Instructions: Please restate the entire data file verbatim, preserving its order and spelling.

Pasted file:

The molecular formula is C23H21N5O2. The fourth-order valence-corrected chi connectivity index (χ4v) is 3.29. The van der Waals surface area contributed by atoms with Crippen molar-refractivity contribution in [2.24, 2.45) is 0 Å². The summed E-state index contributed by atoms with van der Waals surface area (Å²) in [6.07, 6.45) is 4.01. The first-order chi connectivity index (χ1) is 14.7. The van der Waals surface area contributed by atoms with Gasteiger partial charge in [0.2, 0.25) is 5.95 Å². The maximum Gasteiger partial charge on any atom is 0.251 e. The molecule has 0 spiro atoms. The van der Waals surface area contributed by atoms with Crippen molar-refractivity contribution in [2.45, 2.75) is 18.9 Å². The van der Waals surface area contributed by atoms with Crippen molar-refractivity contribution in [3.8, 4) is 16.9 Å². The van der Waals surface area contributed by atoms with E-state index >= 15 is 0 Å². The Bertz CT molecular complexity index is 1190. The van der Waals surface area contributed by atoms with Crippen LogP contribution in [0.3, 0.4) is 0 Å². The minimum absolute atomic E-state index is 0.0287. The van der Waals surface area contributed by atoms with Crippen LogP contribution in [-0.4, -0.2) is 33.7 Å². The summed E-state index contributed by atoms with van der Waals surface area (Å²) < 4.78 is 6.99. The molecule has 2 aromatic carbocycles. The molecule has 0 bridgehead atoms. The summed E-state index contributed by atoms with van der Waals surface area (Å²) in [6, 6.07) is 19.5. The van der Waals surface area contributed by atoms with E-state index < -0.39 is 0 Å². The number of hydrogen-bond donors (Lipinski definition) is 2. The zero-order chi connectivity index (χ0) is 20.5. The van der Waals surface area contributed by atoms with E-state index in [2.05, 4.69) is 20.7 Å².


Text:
The molecular formula is C23H21N5O2. The fourth-order valence-corrected chi connectivity index (χ4v) is 3.29. The van der Waals surface area contributed by atoms with Crippen molar-refractivity contribution in [2.24, 2.45) is 0 Å². The summed E-state index contributed by atoms with van der Waals surface area (Å²) in [6.07, 6.45) is 4.01. The first-order chi connectivity index (χ1) is 14.7. The van der Waals surface area contributed by atoms with Gasteiger partial charge in [0.2, 0.25) is 5.95 Å². The maximum Gasteiger partial charge on any atom is 0.251 e. The molecule has 0 spiro atoms. The van der Waals surface area contributed by atoms with Crippen molar-refractivity contribution in [2.45, 2.75) is 18.9 Å². The van der Waals surface area contributed by atoms with Crippen molar-refractivity contribution in [3.8, 4) is 16.9 Å². The van der Waals surface area contributed by atoms with E-state index >= 15 is 0 Å². The Bertz CT molecular complexity index is 1190. The van der Waals surface area contributed by atoms with Crippen LogP contribution in [0.3, 0.4) is 0 Å². The minimum absolute atomic E-state index is 0.0287. The van der Waals surface area contributed by atoms with Crippen LogP contribution in [-0.4, -0.2) is 33.7 Å². The summed E-state index contributed by atoms with van der Waals surface area (Å²) < 4.78 is 6.99. The molecule has 2 aromatic carbocycles. The molecule has 0 bridgehead atoms. The summed E-state index contributed by atoms with van der Waals surface area (Å²) in [6, 6.07) is 19.5. The van der Waals surface area contributed by atoms with E-state index < -0.39 is 0 Å². The number of hydrogen-bond donors (Lipinski definition) is 2. The zero-order chi connectivity index (χ0) is 20.5. The van der Waals surface area contributed by atoms with E-state index in [2.05, 4.69) is 20.7 Å².